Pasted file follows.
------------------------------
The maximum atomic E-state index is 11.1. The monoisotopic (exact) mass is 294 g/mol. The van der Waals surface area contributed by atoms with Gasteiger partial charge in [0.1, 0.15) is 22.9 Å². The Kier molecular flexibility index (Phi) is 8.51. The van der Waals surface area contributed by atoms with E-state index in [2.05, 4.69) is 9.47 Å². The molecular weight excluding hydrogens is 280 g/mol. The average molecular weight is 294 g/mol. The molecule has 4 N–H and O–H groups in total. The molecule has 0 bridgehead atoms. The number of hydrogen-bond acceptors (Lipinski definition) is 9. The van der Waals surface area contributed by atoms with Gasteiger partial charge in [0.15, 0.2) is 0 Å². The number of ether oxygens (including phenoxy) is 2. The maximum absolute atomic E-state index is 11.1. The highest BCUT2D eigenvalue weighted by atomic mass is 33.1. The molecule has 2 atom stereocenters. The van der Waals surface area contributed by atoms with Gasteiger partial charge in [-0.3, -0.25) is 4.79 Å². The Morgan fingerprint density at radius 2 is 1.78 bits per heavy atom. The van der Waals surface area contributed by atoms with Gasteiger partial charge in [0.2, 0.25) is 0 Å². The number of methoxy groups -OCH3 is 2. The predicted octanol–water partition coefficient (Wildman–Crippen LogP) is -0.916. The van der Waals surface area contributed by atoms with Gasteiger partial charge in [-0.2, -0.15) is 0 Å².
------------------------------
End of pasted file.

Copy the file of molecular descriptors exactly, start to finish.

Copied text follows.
The maximum atomic E-state index is 11.1. The monoisotopic (exact) mass is 294 g/mol. The van der Waals surface area contributed by atoms with Gasteiger partial charge in [0.1, 0.15) is 22.9 Å². The Kier molecular flexibility index (Phi) is 8.51. The van der Waals surface area contributed by atoms with E-state index in [2.05, 4.69) is 9.47 Å². The molecular weight excluding hydrogens is 280 g/mol. The average molecular weight is 294 g/mol. The molecule has 4 N–H and O–H groups in total. The molecule has 0 bridgehead atoms. The number of hydrogen-bond acceptors (Lipinski definition) is 9. The van der Waals surface area contributed by atoms with Gasteiger partial charge in [0.15, 0.2) is 0 Å². The number of ether oxygens (including phenoxy) is 2. The maximum absolute atomic E-state index is 11.1. The highest BCUT2D eigenvalue weighted by atomic mass is 33.1. The molecule has 2 atom stereocenters. The van der Waals surface area contributed by atoms with Gasteiger partial charge in [-0.3, -0.25) is 4.79 Å². The Morgan fingerprint density at radius 2 is 1.78 bits per heavy atom. The van der Waals surface area contributed by atoms with Gasteiger partial charge in [0.2, 0.25) is 0 Å². The number of methoxy groups -OCH3 is 2. The predicted octanol–water partition coefficient (Wildman–Crippen LogP) is -0.916. The van der Waals surface area contributed by atoms with Gasteiger partial charge in [-0.2, -0.15) is 0 Å².